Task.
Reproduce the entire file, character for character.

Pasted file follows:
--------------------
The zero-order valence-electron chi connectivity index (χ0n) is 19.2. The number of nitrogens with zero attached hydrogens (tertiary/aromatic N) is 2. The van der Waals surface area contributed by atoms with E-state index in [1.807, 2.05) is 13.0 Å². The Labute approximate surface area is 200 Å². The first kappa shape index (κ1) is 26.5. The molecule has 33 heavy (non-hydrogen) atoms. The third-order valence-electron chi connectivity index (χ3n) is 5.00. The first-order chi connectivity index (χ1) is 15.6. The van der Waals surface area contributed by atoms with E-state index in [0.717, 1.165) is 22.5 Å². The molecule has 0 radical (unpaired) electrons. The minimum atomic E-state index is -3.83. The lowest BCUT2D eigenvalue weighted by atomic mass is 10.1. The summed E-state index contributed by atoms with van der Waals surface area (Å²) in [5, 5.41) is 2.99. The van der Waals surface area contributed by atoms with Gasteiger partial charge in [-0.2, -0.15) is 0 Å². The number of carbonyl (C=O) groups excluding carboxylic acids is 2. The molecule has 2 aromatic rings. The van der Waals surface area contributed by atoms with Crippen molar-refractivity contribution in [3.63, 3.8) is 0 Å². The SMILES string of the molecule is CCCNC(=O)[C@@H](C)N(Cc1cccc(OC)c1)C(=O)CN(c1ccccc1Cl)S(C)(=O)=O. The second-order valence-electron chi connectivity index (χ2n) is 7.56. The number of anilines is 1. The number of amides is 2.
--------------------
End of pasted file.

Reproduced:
The zero-order valence-electron chi connectivity index (χ0n) is 19.2. The number of nitrogens with zero attached hydrogens (tertiary/aromatic N) is 2. The van der Waals surface area contributed by atoms with E-state index in [1.807, 2.05) is 13.0 Å². The Labute approximate surface area is 200 Å². The first kappa shape index (κ1) is 26.5. The molecule has 33 heavy (non-hydrogen) atoms. The third-order valence-electron chi connectivity index (χ3n) is 5.00. The first-order chi connectivity index (χ1) is 15.6. The van der Waals surface area contributed by atoms with E-state index in [0.717, 1.165) is 22.5 Å². The molecule has 0 radical (unpaired) electrons. The minimum atomic E-state index is -3.83. The lowest BCUT2D eigenvalue weighted by atomic mass is 10.1. The summed E-state index contributed by atoms with van der Waals surface area (Å²) in [5, 5.41) is 2.99. The van der Waals surface area contributed by atoms with Gasteiger partial charge in [-0.2, -0.15) is 0 Å². The number of carbonyl (C=O) groups excluding carboxylic acids is 2. The molecule has 2 aromatic rings. The van der Waals surface area contributed by atoms with Crippen molar-refractivity contribution in [3.63, 3.8) is 0 Å². The SMILES string of the molecule is CCCNC(=O)[C@@H](C)N(Cc1cccc(OC)c1)C(=O)CN(c1ccccc1Cl)S(C)(=O)=O. The second-order valence-electron chi connectivity index (χ2n) is 7.56. The number of anilines is 1. The number of amides is 2.